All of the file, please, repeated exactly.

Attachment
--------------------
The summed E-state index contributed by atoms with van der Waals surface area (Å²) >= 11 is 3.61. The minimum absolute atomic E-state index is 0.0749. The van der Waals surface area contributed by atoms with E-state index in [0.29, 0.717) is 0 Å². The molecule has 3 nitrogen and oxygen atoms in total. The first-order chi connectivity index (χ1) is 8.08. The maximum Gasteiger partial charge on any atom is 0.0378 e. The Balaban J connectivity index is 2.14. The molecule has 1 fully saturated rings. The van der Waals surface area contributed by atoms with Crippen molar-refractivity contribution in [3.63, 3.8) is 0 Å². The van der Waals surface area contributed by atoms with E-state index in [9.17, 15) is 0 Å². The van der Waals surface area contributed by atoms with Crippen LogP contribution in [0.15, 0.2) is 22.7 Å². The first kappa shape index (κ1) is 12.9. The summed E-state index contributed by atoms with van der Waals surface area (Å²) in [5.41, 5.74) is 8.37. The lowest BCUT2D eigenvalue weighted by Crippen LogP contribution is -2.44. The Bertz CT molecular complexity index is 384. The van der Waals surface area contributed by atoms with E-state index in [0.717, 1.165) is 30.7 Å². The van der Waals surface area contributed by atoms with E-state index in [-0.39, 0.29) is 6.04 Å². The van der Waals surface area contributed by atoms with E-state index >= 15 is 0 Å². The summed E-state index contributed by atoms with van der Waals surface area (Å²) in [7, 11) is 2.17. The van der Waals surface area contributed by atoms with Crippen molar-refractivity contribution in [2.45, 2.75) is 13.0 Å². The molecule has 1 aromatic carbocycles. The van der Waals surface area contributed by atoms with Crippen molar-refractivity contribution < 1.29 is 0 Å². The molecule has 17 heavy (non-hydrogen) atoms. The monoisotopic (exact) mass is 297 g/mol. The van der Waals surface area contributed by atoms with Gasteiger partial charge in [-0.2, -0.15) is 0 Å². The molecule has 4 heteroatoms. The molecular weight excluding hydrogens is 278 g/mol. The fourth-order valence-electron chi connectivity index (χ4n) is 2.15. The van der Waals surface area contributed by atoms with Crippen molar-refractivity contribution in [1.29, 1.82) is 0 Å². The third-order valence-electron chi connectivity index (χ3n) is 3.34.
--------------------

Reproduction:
The summed E-state index contributed by atoms with van der Waals surface area (Å²) >= 11 is 3.61. The minimum absolute atomic E-state index is 0.0749. The van der Waals surface area contributed by atoms with E-state index in [0.29, 0.717) is 0 Å². The molecule has 3 nitrogen and oxygen atoms in total. The first-order chi connectivity index (χ1) is 8.08. The maximum Gasteiger partial charge on any atom is 0.0378 e. The Balaban J connectivity index is 2.14. The molecule has 1 fully saturated rings. The van der Waals surface area contributed by atoms with Crippen molar-refractivity contribution in [3.63, 3.8) is 0 Å². The van der Waals surface area contributed by atoms with E-state index in [9.17, 15) is 0 Å². The van der Waals surface area contributed by atoms with Crippen LogP contribution in [0.15, 0.2) is 22.7 Å². The first kappa shape index (κ1) is 12.9. The summed E-state index contributed by atoms with van der Waals surface area (Å²) in [5.41, 5.74) is 8.37. The lowest BCUT2D eigenvalue weighted by Crippen LogP contribution is -2.44. The Bertz CT molecular complexity index is 384. The van der Waals surface area contributed by atoms with E-state index in [0.717, 1.165) is 30.7 Å². The van der Waals surface area contributed by atoms with E-state index in [-0.39, 0.29) is 6.04 Å². The van der Waals surface area contributed by atoms with E-state index >= 15 is 0 Å². The summed E-state index contributed by atoms with van der Waals surface area (Å²) in [7, 11) is 2.17. The van der Waals surface area contributed by atoms with Crippen molar-refractivity contribution in [2.45, 2.75) is 13.0 Å². The molecule has 1 aromatic carbocycles. The van der Waals surface area contributed by atoms with Crippen molar-refractivity contribution < 1.29 is 0 Å². The molecule has 17 heavy (non-hydrogen) atoms. The monoisotopic (exact) mass is 297 g/mol. The van der Waals surface area contributed by atoms with Gasteiger partial charge in [-0.2, -0.15) is 0 Å². The molecule has 4 heteroatoms. The molecular weight excluding hydrogens is 278 g/mol. The fourth-order valence-electron chi connectivity index (χ4n) is 2.15. The van der Waals surface area contributed by atoms with Crippen molar-refractivity contribution in [1.29, 1.82) is 0 Å². The third-order valence-electron chi connectivity index (χ3n) is 3.34.